|Title||Joseph H. Cash|
|Quantity||48 linear ft.|
|Location||Archives and Special Collections, University Libraries, University of South Dakota.|
Joseph H. Cash was born on January 3, 1927 in Mitchell, South Dakota. After graduating from Bonesteel High School (SD), he served in the Marine Corps. He earned a bachelor’s degree in 1949 and a master’s degree in 1959 both from the University of South Dakota. On December 18, 1952, Cash married Margaret Ann Halla in Vermillion, SD.
Between 1951 and 1962, Cash taught and coached in Scotland, Pierre, and Lead high schools (SD). He then moved to Montana to teach at Eastern Montana College in Billings for 3 years and spent summers conducting oral history interviews on South Dakota's Indian Reservations. In 1966, he earned a Ph.D. in history from the University of Iowa. In 1968, he joined the faculty of the University of South Dakota's (USD) history department, where he remained for the next 23 years. In 1972, Cash was named the Duke Research Professor of History at the University of South Dakota, funding for which came from the Doris Duke Foundation. From 1969-1973, Cash served as the Director of the American Indian Research Project. From 1970-1973, he served as the Director of the South Dakota Oral History Project. During this same time, he was also Director of the Division of Indian Research within the Institute of Indian Studies. In 1977, Cash was named Dean of the College of Arts and Sciences, a position he held for 10 years before returning to full-time teaching in the Department of History. In 1987-1990, Cash served as director of the Institute of American Indian Studies.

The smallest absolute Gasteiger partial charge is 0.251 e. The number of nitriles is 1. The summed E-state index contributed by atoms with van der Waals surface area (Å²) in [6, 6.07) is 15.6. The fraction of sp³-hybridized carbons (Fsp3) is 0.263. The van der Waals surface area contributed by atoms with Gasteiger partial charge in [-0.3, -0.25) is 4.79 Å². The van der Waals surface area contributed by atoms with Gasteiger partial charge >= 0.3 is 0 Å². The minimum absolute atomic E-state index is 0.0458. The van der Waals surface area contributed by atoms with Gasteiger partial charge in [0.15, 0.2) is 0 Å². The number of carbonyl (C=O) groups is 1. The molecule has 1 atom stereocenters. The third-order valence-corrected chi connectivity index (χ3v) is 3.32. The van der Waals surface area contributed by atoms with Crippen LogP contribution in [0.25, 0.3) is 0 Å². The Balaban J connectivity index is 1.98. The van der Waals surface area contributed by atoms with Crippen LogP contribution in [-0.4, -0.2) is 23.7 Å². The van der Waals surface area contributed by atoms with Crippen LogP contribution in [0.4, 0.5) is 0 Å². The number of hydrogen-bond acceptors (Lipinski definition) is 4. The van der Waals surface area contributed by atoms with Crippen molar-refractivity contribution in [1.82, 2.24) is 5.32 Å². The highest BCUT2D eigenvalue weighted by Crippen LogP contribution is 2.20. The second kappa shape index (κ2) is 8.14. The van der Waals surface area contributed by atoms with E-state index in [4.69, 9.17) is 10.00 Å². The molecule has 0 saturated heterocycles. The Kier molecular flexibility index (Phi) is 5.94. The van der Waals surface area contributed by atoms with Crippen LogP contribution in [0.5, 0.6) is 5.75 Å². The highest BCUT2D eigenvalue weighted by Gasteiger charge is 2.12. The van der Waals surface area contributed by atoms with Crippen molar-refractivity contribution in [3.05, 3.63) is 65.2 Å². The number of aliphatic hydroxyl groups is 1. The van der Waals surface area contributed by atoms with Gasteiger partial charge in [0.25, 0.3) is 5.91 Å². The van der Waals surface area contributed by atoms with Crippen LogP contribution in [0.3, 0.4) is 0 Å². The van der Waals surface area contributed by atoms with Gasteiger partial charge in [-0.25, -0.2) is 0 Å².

In 1974, Cash received the Distinguished Service Citation Award from the University of South Dakota Institute of Indian Studies. Cash authored 10 books and numerous articles on South Dakota history, mining, American Indians and oral history, including “To be an Indian,” “The Sioux People,” and “The Practice of Oral History.” His book “Working the Homestake” was a Francis Parkman Prize nominee. In 1990, Cash received the Robinson Award in recognition of his work in South Dakota history. This award recognized his accomplishments at USD and his service as president of the South Dakota Historical Society and member of its board of directors, member of Cultural Preservation, and as a charter member of the South Dakota Committee of Humanities. Cash was also a member of the South Dakota Centennial Commission that planned the state's 100th birthday celebration in 1989. He lobbied for the creation and funding of the Cultural Heritage Center in Pierre. In addition, he was a member of Phi Beta Kappa and was active in professional history associations.
On April 23, 1991, Cash died at the age of 64 in Vermillion, SD. He was inducted posthumously into the South Dakota Hall of Fame in 1995.
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